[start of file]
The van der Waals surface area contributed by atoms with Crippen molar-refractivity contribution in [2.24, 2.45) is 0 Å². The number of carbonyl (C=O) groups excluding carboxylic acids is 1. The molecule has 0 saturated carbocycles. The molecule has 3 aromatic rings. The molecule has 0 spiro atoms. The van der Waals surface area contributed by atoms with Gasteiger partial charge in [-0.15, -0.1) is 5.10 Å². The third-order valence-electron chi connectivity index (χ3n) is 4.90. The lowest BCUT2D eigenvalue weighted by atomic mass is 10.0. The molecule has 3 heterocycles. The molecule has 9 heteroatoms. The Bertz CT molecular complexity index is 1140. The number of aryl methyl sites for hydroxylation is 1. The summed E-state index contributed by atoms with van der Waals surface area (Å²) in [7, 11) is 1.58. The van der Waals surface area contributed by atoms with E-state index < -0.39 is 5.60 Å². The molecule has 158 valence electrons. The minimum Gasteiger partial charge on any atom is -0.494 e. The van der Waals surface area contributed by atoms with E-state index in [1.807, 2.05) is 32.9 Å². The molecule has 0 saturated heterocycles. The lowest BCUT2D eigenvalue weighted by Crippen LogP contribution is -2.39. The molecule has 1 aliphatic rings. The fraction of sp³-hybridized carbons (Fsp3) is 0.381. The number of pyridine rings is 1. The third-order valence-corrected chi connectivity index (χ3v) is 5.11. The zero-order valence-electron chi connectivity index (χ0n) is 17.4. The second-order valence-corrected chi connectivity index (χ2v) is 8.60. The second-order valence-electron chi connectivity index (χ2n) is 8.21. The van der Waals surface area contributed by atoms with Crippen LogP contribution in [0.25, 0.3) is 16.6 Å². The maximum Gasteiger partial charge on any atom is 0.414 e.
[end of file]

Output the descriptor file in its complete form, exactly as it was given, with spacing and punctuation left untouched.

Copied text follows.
The van der Waals surface area contributed by atoms with Crippen molar-refractivity contribution in [2.24, 2.45) is 0 Å². The number of carbonyl (C=O) groups excluding carboxylic acids is 1. The molecule has 0 saturated carbocycles. The molecule has 3 aromatic rings. The molecule has 0 spiro atoms. The van der Waals surface area contributed by atoms with Gasteiger partial charge in [-0.15, -0.1) is 5.10 Å². The third-order valence-electron chi connectivity index (χ3n) is 4.90. The lowest BCUT2D eigenvalue weighted by atomic mass is 10.0. The molecule has 3 heterocycles. The molecule has 9 heteroatoms. The Bertz CT molecular complexity index is 1140. The number of aryl methyl sites for hydroxylation is 1. The summed E-state index contributed by atoms with van der Waals surface area (Å²) in [7, 11) is 1.58. The van der Waals surface area contributed by atoms with E-state index < -0.39 is 5.60 Å². The molecule has 158 valence electrons. The minimum Gasteiger partial charge on any atom is -0.494 e. The van der Waals surface area contributed by atoms with E-state index in [1.807, 2.05) is 32.9 Å². The molecule has 0 saturated heterocycles. The lowest BCUT2D eigenvalue weighted by Crippen LogP contribution is -2.39. The molecule has 1 aliphatic rings. The fraction of sp³-hybridized carbons (Fsp3) is 0.381. The number of pyridine rings is 1. The third-order valence-corrected chi connectivity index (χ3v) is 5.11. The zero-order valence-electron chi connectivity index (χ0n) is 17.4. The second-order valence-corrected chi connectivity index (χ2v) is 8.60. The second-order valence-electron chi connectivity index (χ2n) is 8.21. The van der Waals surface area contributed by atoms with Crippen LogP contribution in [0.25, 0.3) is 16.6 Å². The maximum Gasteiger partial charge on any atom is 0.414 e.